For many, Al-Kawakeby was a new Ibn Khaldoun, the Tunisian, Cairene historian and philosopher of the fourteenth century, known for his “Introduction” (al-Muqaddimah), arguably the most important sociological study in recorded human history. Indeed there are similarities between the two men’s observations. But unlike Ibn Khaldoun, al-Kawakeby was not concerned with the spiritual and philosophical aspects of human refinement and social development.
This is important, because Ibn-Khaldoun, like almost all the serious thinkers of the Islamic (and Greek and Gnostic Christian) schools of thought considered human refinement and social development necessary routes for humanity’s progress from the density of matter to the lightness of spirit, basically humanity’s journey back to its Divine origin.
None of this concerned al-Kawakeby. This might make him a much lesser philosopher than Ibn Khaldoun. But, al-Kawakeby, much more than Ibn Khaldoun, was focused on the here and now of his time – explaining the nature of tyranny and how to overcome it, which he considered the quintessential struggle of Arab and Ottoman societies at the time.
Here Egypt enters al-Kawakeby’s story. Al-Kawakeby believed Egypt at the end of the nineteenth century had three advantages that gave her a much higher chance, than all other countries in the region, to become a centre of illumination for the entire East.
One, her political system then was by far more permissive and open to freedom of thought and expression than those of any Eastern country. And although he was not particularly fond of Khedive Ismail or Tawfik, he realised that the rule of the Mohamed Ali dynasty had established in Egypt a balance between different institutions and societal powers and constituencies that none was able to dominate all others. This then nascent form of checks and balances was, in al-Kawakeby’s thought, a unique asset Egypt, and not any other country in the region at the time, possessed.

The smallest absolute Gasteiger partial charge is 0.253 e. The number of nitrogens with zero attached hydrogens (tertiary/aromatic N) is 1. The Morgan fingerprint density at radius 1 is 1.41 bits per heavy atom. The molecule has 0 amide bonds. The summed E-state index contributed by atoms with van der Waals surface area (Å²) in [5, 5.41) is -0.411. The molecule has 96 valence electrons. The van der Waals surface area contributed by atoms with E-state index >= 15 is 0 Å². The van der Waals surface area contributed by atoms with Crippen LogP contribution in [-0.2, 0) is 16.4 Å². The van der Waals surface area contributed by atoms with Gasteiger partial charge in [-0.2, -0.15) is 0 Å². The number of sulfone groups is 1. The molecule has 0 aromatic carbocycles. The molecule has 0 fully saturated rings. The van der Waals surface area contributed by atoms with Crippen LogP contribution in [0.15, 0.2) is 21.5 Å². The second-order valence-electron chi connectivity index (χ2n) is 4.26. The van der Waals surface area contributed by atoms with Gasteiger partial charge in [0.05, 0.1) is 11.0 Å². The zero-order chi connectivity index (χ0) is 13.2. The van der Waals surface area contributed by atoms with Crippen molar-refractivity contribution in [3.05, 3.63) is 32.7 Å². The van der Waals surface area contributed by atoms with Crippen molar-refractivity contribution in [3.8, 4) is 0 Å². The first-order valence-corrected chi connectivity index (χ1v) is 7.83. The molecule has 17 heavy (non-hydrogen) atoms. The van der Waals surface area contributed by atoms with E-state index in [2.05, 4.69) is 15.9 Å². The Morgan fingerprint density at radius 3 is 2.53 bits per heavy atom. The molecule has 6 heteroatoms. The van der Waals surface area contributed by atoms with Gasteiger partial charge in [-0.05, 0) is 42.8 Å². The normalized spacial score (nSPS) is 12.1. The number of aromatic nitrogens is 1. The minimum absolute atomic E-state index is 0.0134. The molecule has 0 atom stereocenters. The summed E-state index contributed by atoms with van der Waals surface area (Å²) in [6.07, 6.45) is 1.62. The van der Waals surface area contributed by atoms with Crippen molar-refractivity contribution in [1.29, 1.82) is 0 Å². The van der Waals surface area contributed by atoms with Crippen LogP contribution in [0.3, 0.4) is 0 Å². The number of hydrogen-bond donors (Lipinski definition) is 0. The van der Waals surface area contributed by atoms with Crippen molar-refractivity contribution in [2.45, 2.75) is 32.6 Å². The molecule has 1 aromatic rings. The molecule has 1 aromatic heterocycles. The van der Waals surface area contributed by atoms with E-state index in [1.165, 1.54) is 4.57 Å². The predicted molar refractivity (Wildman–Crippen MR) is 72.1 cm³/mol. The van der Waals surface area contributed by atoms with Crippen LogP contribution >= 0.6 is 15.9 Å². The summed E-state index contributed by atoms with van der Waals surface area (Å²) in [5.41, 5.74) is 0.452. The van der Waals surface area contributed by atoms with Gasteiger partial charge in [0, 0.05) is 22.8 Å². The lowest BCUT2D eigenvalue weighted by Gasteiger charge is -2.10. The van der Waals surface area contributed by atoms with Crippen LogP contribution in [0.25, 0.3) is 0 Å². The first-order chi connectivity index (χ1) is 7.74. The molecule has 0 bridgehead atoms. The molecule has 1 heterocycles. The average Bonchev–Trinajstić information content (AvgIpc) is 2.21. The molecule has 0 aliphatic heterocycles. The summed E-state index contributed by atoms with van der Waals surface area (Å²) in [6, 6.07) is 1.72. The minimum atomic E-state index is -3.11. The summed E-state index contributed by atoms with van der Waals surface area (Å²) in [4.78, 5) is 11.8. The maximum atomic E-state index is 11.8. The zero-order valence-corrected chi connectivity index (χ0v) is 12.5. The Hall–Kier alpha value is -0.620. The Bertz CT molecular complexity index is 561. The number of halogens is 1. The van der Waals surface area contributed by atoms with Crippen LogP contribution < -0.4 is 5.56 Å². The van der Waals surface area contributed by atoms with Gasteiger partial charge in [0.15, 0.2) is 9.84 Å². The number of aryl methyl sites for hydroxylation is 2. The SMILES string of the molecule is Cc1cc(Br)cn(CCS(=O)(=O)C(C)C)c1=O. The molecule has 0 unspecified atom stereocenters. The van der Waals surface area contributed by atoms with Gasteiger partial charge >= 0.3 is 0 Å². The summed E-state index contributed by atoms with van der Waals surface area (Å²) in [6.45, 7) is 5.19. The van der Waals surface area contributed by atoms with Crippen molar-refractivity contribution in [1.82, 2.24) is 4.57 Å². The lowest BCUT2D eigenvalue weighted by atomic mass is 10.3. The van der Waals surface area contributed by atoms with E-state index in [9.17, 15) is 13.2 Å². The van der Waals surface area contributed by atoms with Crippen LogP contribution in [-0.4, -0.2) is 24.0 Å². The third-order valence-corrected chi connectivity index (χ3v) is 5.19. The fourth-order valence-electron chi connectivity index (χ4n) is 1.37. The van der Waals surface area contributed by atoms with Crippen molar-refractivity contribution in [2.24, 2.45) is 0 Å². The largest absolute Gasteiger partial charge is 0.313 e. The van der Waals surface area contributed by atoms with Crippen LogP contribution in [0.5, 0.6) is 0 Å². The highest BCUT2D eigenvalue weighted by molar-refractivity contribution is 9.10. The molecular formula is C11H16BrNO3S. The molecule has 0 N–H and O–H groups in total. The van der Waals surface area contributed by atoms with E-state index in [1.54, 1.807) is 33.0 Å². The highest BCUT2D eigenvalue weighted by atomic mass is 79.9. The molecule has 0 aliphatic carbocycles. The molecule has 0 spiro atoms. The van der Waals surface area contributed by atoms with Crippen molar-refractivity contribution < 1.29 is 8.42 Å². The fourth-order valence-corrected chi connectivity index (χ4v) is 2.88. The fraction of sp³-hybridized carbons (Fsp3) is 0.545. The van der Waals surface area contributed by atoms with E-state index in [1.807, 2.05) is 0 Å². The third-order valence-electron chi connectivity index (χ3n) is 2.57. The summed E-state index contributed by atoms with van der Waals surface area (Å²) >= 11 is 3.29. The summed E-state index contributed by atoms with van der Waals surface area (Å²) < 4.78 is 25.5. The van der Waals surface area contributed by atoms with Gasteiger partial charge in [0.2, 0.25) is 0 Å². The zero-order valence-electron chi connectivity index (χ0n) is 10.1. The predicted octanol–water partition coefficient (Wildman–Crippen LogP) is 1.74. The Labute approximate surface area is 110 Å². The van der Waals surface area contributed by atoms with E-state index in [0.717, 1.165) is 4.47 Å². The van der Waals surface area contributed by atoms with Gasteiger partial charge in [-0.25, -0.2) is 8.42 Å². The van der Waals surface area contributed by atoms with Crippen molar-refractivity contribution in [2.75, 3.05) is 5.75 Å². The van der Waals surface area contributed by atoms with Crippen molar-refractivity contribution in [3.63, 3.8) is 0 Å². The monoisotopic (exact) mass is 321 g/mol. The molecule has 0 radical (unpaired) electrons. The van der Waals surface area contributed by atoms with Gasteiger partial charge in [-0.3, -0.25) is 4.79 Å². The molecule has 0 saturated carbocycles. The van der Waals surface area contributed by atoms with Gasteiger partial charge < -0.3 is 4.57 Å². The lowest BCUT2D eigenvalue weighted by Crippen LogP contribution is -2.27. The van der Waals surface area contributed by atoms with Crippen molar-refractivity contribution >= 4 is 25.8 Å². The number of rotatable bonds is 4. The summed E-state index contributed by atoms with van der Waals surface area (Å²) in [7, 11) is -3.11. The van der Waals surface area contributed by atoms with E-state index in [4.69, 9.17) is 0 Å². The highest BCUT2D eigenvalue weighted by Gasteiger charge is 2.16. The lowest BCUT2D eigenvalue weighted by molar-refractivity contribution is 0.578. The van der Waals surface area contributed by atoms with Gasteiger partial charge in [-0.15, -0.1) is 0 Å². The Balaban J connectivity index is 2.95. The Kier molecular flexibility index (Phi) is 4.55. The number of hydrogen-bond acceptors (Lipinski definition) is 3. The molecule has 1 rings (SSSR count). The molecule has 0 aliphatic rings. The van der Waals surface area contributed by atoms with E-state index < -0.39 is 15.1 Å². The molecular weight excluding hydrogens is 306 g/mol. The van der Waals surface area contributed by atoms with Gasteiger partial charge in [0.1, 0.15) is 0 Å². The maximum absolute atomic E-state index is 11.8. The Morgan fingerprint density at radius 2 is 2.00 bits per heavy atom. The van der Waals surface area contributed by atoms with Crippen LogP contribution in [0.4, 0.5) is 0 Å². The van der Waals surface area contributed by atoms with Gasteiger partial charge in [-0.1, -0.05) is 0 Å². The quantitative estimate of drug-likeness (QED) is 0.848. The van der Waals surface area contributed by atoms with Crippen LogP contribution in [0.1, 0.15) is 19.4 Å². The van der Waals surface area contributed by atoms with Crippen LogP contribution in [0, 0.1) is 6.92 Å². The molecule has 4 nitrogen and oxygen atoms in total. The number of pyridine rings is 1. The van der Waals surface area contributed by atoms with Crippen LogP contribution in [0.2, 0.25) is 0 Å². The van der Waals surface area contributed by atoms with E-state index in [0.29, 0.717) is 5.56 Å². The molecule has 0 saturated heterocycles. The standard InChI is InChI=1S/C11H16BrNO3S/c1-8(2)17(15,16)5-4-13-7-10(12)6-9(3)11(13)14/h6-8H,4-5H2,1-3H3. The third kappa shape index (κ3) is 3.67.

Two, al-Kawakeby believed that Egypt had a much higher level of social equality compared to most countries in the region. Al-Kawakeby paid particular attention to the conditions of women and religious and ethnic minorities. And in his assessment, late nineteenth century Cairo and Alexandria were miles ahead of regional neighbours in these respects.
Third, Egypt at the time was nominally under the Ottoman Empire and actually a part of the British. But relative to its neighbours and to Turkey at the time, Egypt was socially open, economically thriving, and its rulers had considerable freedom in almost all internal political matters.
And like Jamal al-Din al-Afghani (that the previous article in this series discussed), al-Kawakeby understood that Egypt’s then agrarian society and tranquil way of life on the Nile banks sustained social stability and cohesion which made it a natural base for building movements whose impacts could reach far beyond its borders.
Egypt had another impact on al-Kawakeby’s thought. Most of his articles in his most active years in Aleppo and Antioch invoked freedom of thinking and expression, the emancipation of minds, and the notions of public and private rights. In Egypt, however, al-Kawakeby wrote about societal conscience. Unlike Ibn Khaldoun and scores of other philosophers, al-Kawakeby did not evolve this moral notion towards the idea of refining individual and collective consciousness. Drawn to the practicalities of the here and now, and devoted to the struggle against tyranny, al-Kawakeby focused on the bedrock of values needed to strengthen a society’s moral fabric, something he believed essential if any society were to resuscitate its integrity, reclaim its glory, and defeat tyranny. Al-Kawakeby believed that, because of the three advantages mentioned above, Egypt had the potential to develop such a bedrock.
After over 120 years since he died, al-Kawakeby’s ideas might seem naive. Interestingly, however, these ideas not only found a large following in Egypt in the first quarter of the twentieth century; they indeed were among the seeds of Egypt’s liberal age.